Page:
When Did Crayons Get a Publicist?

by Abby on September 29, 2014

#SupportTheCrayons - The Day the Crayons Quit

Do you know the book, The Day the Crayons Quit? If a children’s book could be a celebrity, this one would be Taylor Swift. It’s adorable and it’s everywhere—full-page magazine ads, life-sized cardboard cutouts, it’s even got its own Twitter campaign! (#SavetheCrayons) I’ve been around publishing long enough to know that this is NOT the norm as far as book publicity goes, especially for non-Julianne-Moore-penned titles. What’s the story there, I wonder?

Industry marketing questions aside, this is a really cute book. In our house we love Oliver Jeffers, the illustrator who brings to life the disgruntled crayons dreamed up by author Drew Daywalt. The gist is this: the crayons are sick of being used, or underused, for only certain purposes—gray for elephants and hippos, black for outlining, blue for the sky, pink for princesses, you get the idea. Each crayon writes a heartfelt letter to its owner, begging him to rethink his color credo. It’s hilarious.

And it’s also totally accurate. How many of us instinctively reach for green to color grass, even though anyone who’s ever seen a hillside in California in the summertime—or our parched front lawn, for that matter—knows that yellow or tan is a better choice?

We’ve been able to dodge the “pink and purple are girl colors” bullet only because a) my boys love the Pink Panther, and b) our local football team is the Ravens. Also, there is a sizeable preppy population here that believes pink shorts are perfectly acceptable men’s attire. Hey, if it helps break down gender stereotypes, I’m all for it. Rock on with your Vineyard Vines!

collage of pink panther, pink shorts, and purple Ravens logo

I have always been one to notice color. Sometimes when I’m at the gym, I’ll observe that more than half of the women there are all wearing the same shade. One day an exercise class may be a sea of hot pink, another day, neon yellow. How does that happen? Does everyone wake up and say, “I’m in a turquoise mood for Zumba today”?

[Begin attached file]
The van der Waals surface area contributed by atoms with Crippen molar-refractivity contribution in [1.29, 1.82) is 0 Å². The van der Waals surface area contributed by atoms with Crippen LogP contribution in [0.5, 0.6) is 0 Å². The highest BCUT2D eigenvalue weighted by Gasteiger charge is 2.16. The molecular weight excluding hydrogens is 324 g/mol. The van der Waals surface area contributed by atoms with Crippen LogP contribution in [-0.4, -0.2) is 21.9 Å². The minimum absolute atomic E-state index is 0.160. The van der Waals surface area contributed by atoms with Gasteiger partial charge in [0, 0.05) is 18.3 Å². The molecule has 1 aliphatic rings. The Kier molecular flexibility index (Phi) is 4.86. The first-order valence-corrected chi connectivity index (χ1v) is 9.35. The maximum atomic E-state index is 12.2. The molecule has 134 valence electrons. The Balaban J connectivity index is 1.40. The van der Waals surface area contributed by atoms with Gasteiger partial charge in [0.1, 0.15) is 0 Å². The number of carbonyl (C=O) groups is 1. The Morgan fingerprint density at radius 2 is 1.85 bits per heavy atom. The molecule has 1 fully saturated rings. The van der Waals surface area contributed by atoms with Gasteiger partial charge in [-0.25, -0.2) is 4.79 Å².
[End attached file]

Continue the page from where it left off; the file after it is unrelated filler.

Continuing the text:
Waiting outside my kids’ school at pickup time, I notice the vibrant teal slide shimmering in the sunlight, and the ruby red shoes of the little girl sliding down it. On an evening walk with the dog, I stop in my tracks to peer closer at a spray of purple flowers which seem to glow in the dusk. I tried to capture the apricot and periwinkle sunset on my phone, but the camera didn’t do it justice.


Maybe I can do better with crayons and paper. Mango Tango, I’m coming for you.*

*That’s a real Crayola color, BTW.

PIC O’ THE DAY: 5yo’s Riley’s drawing of the Blue Angels, which flew over Baltimore for the 200th anniversary celebration of The Star-Spangled Banner.

drawing of the Blue Angels, by a 5yo

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{ 2 comments… read them below or add one }

Lou Mello September 30, 2014 at 7:11 am

This is really cute, of course, when I was their age, we didn’t have any crayon revolts. I think we probably had seven colors and the way we created varying hues was to mix the colrs by coloring over with other crayons. Oh, woe is me, we were soooooo deprived. Just kidding 🙂 🙂


Angie Mizzell October 1, 2014 at 9:45 pm

I haven’t read the book, but I’ve seen the posters and Barnes and Noble, and the pic on your Instagram. I think it’s brilliant. Crayons on strike. And, my boys would happily join Team Crayon. They don’t color anything the “correct” color. A hippo, for example, might be every color of the rainbow. Dillon might be growing out of it, moving on to more conventional ways. Who knew he was an innovator?


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